Quick Takes: 3 Delaware State Students Shot, Coach vs. Admissions, B-School Accreditation Plan, Settlement of Battery Charge, More Women at Caltech, Dispute on Possible Sale of Art, St. Ambrose Drops Name of Bishop From Library, Building Boom in Mass.

  • Three Delaware State University students were among a group of four people shot in the head at close range in a school parking lot in New Jersey, the Associated Press reported. Three of the four -- including two of the students -- were killed.
  • August 6, 2007
  • Three Delaware State University students were among a group of four people shot in the head at close range in a school parking lot in New Jersey, the Associated Press reported. Three of the four -- including two of the students -- were killed. The New York Times reported that the fourth victim planned to enroll at Delaware State in the fall and that officials in Newark, N.J., where the students lived and were shot, are unsure of how "good kids" ended up victims in an execution-style shooting.
  • The University of South Carolina is looking for ways to streamline its admissions process amid a threat from its football coach, Steve Spurrier, to quit if the university doesn't admit all recruits who meet basic eligibility requirements set by the National Collegiate Athletic Association, The State reported. Spurrier is angry because the university rejected two recruits this year. "As long as I’m the coach here, we’re going to take guys that qualify," Spurrier said at a press conference. “If not, then I have to go somewhere else because I can’t tell a young man, ‘You’re coming to school here,’ he qualifies, and not do that. And we did that this year.”
  • AACSB International: the Association to Advance Collegiate Schools of Business, has released for comment a report calling for the accreditation process for business schools to evaluate whether faculty research improves the learning process. The report expresses the concern that accreditors have noted the volume of research, but not whether it is making business schools better from an educational standpoint.
  • Michael Mace, president of Rocky Mountain College, in Montana, has agreed to see a counselor about anger management and to complete 40 hours of community service to resolve battery charges that he faced in Indiana, The Billings Gazette reported. Mace spent a night in jail over the incident in June. In a statement to the Billings paper, Mace acknowledged a conflict with the man who made the battery charge, a developer of a project in which Mace owns property. "A growing list of construction corrections, omissions and development site improvements had been ignored by the developer. I did not punch him. I did not knock him down. In frustration, I pushed him. I meant him no harm," Mace said. The Rocky Mountain board has backed Mace throughout the legal process.
  • The incoming undergraduate class at the California Institute of Technology is 37 percent female, the highest percentage ever, the Los Angeles Times reported. Six years ago, the figure was as high as 36 percent, but female enrollments subsequently dropped and only 28.5 percent of last year's new undergraduates were women.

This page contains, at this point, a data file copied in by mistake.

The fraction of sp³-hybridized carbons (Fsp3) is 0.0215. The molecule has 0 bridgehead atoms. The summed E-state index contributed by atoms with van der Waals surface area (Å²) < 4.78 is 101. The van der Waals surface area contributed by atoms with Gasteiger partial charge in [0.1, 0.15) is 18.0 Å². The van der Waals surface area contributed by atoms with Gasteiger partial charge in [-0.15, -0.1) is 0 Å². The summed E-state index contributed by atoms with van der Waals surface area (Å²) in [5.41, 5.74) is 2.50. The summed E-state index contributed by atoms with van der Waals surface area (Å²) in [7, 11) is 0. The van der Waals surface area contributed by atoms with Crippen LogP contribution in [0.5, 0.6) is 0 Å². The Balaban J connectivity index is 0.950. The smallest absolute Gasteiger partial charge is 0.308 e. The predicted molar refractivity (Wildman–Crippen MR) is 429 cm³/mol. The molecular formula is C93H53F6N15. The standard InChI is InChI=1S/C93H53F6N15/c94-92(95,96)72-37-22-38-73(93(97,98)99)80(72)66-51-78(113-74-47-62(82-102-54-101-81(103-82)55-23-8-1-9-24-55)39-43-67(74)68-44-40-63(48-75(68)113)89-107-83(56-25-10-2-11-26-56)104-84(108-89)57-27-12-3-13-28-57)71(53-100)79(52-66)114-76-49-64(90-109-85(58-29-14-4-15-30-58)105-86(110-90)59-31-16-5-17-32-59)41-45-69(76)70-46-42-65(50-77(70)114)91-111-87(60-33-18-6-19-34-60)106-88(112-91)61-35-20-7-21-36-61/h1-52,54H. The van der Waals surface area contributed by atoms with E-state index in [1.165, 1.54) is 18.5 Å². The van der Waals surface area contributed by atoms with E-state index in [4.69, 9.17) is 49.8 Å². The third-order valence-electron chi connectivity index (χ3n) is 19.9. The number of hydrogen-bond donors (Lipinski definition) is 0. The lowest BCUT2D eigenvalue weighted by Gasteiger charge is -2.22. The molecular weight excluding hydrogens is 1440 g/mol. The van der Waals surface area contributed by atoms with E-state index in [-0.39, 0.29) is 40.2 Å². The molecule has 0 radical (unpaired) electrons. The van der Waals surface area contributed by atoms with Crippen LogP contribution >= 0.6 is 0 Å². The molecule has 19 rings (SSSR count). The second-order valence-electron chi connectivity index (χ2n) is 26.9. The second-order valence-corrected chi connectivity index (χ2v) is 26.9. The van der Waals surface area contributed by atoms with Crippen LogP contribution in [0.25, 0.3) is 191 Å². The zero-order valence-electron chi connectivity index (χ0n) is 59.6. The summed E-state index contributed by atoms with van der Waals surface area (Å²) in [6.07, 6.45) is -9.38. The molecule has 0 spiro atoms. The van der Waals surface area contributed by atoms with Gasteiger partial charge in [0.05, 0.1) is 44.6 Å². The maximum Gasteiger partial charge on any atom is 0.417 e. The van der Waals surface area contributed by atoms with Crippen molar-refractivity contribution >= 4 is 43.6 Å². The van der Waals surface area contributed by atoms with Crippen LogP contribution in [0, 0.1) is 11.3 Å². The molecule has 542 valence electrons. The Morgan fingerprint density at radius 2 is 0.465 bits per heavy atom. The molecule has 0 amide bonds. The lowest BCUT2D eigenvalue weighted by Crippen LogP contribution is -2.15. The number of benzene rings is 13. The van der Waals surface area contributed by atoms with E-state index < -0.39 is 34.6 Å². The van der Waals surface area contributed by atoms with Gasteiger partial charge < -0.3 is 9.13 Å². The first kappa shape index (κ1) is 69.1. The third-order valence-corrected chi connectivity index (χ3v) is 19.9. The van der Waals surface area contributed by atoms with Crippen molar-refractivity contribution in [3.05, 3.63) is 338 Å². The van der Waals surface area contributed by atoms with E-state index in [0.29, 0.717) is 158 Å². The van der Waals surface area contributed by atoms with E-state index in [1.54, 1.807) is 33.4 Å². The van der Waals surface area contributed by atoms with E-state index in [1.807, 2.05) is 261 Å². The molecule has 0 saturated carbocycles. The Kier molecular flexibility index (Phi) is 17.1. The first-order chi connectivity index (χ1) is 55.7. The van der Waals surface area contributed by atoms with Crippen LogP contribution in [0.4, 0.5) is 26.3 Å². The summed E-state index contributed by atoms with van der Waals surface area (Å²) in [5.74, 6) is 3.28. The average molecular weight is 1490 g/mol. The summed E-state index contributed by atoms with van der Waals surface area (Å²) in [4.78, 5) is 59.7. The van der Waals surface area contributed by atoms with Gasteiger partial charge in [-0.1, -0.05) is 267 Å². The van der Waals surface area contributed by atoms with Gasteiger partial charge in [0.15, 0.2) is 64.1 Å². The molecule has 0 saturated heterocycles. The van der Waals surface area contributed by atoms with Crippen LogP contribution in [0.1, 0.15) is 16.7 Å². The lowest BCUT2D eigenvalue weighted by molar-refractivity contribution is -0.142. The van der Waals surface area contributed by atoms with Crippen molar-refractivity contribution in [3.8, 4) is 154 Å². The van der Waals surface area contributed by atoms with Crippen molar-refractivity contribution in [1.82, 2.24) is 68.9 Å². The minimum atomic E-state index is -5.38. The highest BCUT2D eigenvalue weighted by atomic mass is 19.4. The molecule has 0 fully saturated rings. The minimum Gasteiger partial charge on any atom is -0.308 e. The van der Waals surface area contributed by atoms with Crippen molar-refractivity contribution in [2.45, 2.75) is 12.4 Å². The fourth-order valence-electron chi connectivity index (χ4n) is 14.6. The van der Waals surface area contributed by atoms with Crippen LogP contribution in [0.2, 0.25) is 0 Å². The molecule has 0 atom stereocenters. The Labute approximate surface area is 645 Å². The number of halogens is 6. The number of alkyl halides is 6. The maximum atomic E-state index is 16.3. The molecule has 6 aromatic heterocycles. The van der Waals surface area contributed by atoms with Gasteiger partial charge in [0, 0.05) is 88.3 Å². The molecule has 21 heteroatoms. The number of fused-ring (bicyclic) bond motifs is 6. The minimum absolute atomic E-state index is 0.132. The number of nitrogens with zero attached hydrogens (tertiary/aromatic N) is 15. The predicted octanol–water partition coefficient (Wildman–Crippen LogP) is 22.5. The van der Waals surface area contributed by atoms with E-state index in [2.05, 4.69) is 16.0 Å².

• Ellen Agnew, the associate director of the Maier Museum of Art, at Randolph College, has resigned in protest of plans under consideration by the college to sell some of the art, The Lynchburg News & Advance reported. Randolph, until recently Randolph-Macon Woman's College, has been facing financial problems, which played a role in the controversial decision to start admitting men. For months, rumors have also been circulating that the college might also sell part of its collection and Agnew said such a sale would be unethical. College officials confirmed that they might sell part of the collection or work out arrangements to share it with other institutions, but said that no decisions had been made and that they would seek to avoid a sale. Several colleges -- most notably Fisk University -- have been in the news this year over plans to sell art to deal with financial difficulties.
  • The board of St. Ambrose University voted Friday to remove the name of the late Bishop Gerald O'Keefe from the Iowa institution's library because of requests that it act "because of the bishop's failure to take the necessary precautions to protect children from clergy sexual abuse that occurred during his tenure as bishop of the Davenport Diocese." A board statement said that the decision was "very difficult," but that board members "felt it was the right thing to do for the university, as well as a step taken in the spirit of promoting healing within the diocese and, in a larger sense, for all victims of abuse." A Web site called Bishop Accountability, which has records on numerous cases of abuse of children by Roman Catholic clergy, notes numerous incidents in Bishop O'Keefe's diocese while he led it from 1966 to 1993.
  • Massachusetts Gov. Deval Patrick, a Democrat, is planning today to propose a five-year program that would provide $750 million for higher education facilities, The Boston Globe reported. Half of the funds would go to University of Massachusetts campuses and half to community colleges and four-year institutions outside the UMass system.
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